5 strategies a former pharmaceutical sales rep used to quit her full-time job and start a successful business
- After paying off $50,000 of debt, Ja'Net Adams wanted to leave her full-time job.
- She stuck to a two-year plan to quit her job while keeping living expenses down.
- Her business has been going strong for 11 years, and Adams hasn't looked back since.
In 2010, entrepreneur and mom of two Ja'Net Adams (pronounced juh-nay) quit her job in pharmaceutical sales to start her own business, Debt Sucks University.
Before starting her
They would say, "We're making all this money, hundreds of thousands, and just barely getting by," says Adams. "So I started walking people through the process. As I kept doing that, people said, 'Wow, you really have a gift, Ja'Net, this is something you should be doing."
Eventually, Adams unlocked a deep passion for teaching people how to manage their finances. She started getting booked for speaking gigs across the country, though she was scared of leaving her secure full-time job right away.
Here are five simple strategies that helped her leave her full-time job with as little anxiety as possible.
1. She made a 2-year timeline for quitting her job
In the present time of The Great Resignation, people are quitting their jobs without anything lined up, or simply "quitting in place," coasting and doing the bare minimum instead of trying to exceed their employer's expectations.
The key to Adams' stress-free transition from her day job to
Because she knew she could achieve a big goal like becoming debt-free in two years, she also knew she could plan for entrepreneurship with realistic goalposts each quarter, leading up to paying herself at least $65,000 per year, which is what she was making at her day job.
2. She and her family didn't take vacations for two years
Adams tells Insider, "I had a 1-year-old when I was in debt. Then I got out of debt, got pregnant again, and my second baby was 1 when I walked away from working full-time."
While starting a business with two young children certainly seems stressful, Adams took advantage of this time by not taking any vacations. Instead of putting thousands of dollars into a vacation, she took the opportunity to pad her savings and get closer to her two-year goal of quitting her job for good.
She also used her paid vacation days strategically to book speaking engagements at colleges. Adams says, "When I had two weeks of vacation, I would just use every one of those really strategically to fly in early in the morning, then fly back home the next morning to go to work."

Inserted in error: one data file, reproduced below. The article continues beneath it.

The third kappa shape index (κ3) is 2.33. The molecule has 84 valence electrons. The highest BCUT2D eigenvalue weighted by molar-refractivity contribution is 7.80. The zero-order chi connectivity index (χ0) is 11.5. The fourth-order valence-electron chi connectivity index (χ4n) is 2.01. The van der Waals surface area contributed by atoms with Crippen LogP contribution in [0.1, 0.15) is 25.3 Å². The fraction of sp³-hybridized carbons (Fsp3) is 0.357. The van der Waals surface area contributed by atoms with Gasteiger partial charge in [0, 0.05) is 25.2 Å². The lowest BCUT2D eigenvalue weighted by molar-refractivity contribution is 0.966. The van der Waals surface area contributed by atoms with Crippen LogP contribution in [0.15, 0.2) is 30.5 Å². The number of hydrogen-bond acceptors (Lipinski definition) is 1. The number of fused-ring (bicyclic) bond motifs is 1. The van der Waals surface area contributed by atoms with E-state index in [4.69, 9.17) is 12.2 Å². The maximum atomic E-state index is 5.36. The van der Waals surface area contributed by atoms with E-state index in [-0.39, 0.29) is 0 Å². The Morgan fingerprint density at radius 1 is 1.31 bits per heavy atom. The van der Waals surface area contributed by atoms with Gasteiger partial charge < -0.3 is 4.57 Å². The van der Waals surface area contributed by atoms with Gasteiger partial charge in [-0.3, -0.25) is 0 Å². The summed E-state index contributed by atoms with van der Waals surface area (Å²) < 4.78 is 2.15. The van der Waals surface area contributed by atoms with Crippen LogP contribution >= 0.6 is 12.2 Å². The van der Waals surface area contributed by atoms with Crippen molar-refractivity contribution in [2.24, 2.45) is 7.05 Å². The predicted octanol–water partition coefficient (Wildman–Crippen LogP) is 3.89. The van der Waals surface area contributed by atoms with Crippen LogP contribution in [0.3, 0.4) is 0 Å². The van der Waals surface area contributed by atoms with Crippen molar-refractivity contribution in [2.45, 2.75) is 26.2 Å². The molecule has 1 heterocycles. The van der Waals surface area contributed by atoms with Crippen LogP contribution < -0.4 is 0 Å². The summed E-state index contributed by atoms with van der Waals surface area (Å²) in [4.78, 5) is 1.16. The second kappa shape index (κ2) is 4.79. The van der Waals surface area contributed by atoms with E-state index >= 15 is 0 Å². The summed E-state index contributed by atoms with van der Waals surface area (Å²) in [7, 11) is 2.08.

3. She had a mentor
Adams needed to surround herself with people who were encouraging her to keep pursuing her business, especially when, at the time, many people around her were close-minded about leaving a stable job for entrepreneurship.
She says, "To have a mentor that was actually in pharmaceutical sales before me, and he walked away, he was doing it, setting an example." Being around someone who had achieved exactly what Adams had set out to do motivated her to keep going.
Adams adds, "The best thing my mentor told me was, 'Ja'Net, if it goes wrong, what's the worst that could happen? You go back and get another job.' But I never looked back since. That support around me was really helpful."
4. She avoided lifestyle creep
Adams' debt payoff journey started when she was laid off from a different pharmaceutical sales job in 2008. During that time, she mapped out every single penny that her family spent and cut down as much excess as possible, including downgrading their homeowners insurance among many other budget cuts.
Once Adams started working full-time again, she kept the same minimal family budget so that she could allocate more of her salary to debt repayment.
Now that she was planning to leave her day job and start her own business, Adams avoided lifestyle creep — the common pattern of spending more money as you earn more, getting used to higher levels of luxury and convenience. She says, "We didn't go on vacation for two years. We didn't go out to eat for two years. Nobody got gifts for two years. So it wasn't anything new to us. It was just like, head down until I could meet my goal."
5. She created a daily schedule tailored to her long-term goals
Long before you could simply block off time in your Google Calendar, Adams learned how to properly manage her time in alignment with her long-term goals.
She says, "I learned how to do this from my mentor. I would wake up at four o'clock in the morning, work three hours on my business. Wake my toddler up at seven, take him to daycare, work from eight to five, be a mother and a wife, then I'd work nine to 12 on my business. Then I'd do it all over again for two straight years. I built my business that way, and we're going on 11 years now."
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